In a democratic system, the evaluation of balance between collective benefit and the risk of harm of the individual, is effectuated by specific organisms using rigorous procedures. Let’s do a mind experiment by considering an example concerning future autonomous driving cars: the CEO of a car company sells his products (non-defective) to users, knowing that ten thousand of them will certainly die while driving. The cause of death is not in products, the problem is human driving. The CEO is not responsible for those deaths, yet it is the customer to be guilty.
Let’s imagine now that this car company introduces a future technology of autonomous driving that allows to lower the number of victims from ten thousand to 50. It would be a wonderful income for the company, but almost certainly, the families of the victims would sue the company and denounce the CEO. Let’s assume that the company protects itself, from the civil responsibility point of view, through a policy assurance so that it can avoid bankruptcy followed by compensation for damages and responsibility; the CEO could, however, risk being imprisoned for putting on market 2a product that caused deaths.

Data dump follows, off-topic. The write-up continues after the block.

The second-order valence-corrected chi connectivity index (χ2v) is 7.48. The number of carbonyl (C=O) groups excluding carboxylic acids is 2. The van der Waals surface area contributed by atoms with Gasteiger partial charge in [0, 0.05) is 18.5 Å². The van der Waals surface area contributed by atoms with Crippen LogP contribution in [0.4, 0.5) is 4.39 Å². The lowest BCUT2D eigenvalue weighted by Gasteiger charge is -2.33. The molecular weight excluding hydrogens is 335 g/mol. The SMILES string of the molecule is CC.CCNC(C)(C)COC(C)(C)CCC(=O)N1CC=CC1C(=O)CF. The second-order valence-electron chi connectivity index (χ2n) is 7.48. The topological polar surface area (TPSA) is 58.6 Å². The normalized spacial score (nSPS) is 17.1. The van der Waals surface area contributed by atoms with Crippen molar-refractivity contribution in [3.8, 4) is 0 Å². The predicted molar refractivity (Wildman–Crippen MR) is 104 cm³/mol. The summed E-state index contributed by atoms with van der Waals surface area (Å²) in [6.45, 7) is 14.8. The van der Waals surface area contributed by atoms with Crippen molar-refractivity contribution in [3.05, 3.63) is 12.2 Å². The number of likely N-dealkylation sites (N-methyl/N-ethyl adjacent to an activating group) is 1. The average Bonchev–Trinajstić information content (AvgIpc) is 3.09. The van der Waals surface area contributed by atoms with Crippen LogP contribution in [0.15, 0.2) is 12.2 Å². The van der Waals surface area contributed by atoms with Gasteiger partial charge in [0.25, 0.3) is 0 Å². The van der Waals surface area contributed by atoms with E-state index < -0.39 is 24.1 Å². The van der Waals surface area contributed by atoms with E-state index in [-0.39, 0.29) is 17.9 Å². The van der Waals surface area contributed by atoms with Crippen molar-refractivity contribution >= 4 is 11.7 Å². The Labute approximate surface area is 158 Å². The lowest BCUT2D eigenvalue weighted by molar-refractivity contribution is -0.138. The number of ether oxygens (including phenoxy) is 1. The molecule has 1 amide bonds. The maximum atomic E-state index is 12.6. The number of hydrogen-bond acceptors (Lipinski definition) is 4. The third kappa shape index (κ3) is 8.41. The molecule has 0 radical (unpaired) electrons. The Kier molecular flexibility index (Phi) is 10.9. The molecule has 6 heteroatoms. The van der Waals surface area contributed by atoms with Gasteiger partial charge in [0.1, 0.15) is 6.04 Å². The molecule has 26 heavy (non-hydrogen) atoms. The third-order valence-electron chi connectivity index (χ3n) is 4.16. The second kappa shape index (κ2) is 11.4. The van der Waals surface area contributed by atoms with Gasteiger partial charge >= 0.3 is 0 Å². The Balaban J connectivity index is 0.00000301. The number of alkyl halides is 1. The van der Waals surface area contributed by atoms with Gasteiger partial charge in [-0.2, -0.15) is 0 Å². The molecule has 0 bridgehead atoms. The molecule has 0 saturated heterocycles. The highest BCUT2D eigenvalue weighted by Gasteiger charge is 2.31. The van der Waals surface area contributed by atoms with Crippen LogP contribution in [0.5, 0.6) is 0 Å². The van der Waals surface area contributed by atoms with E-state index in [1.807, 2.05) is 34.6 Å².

Here is a system of artificial intelligence non-defective producing -unfortunately and luckily- wrong predictions. “Unfortunately” because it is really difficult to give an explanation of why the algorithm took that specific decision. “Luckily” because it is a system that works: it lowers deaths from ten thousand to 50 victims. Being a statistical approach, though, “doing mistakes” is allowed, since it is “necessary” to allow it to work better.
The CEO at this point, to defend himself should demonstrate that his system of driving is not defective and that prediction mistakes, causing mortal accidents, are within the tolerance of the plate data declared and accepted by the consumer (and endorsed by the courts).
What must be these plate data be? What values are socially acceptable and represent a benefit for the company and so a technology to promote? And how to evaluate them?
We are facing a case in which, on the one hand, it is possible that the effect of a wrong prediction could generate relevant impacts on an individual’s life, this time for the entire community. What direction should we take? It is necessary to find a compromise!
A regulatory facility that can guide us in similar situations, already exists: that of drugs. We know that, in some cases and if used properly, some drugs can have collateral effects, even mortal ones. But normally they work.
The development of drug industry is based on a solid normative system, decided with democratic processes and socially shared, that obliges drugs companies to: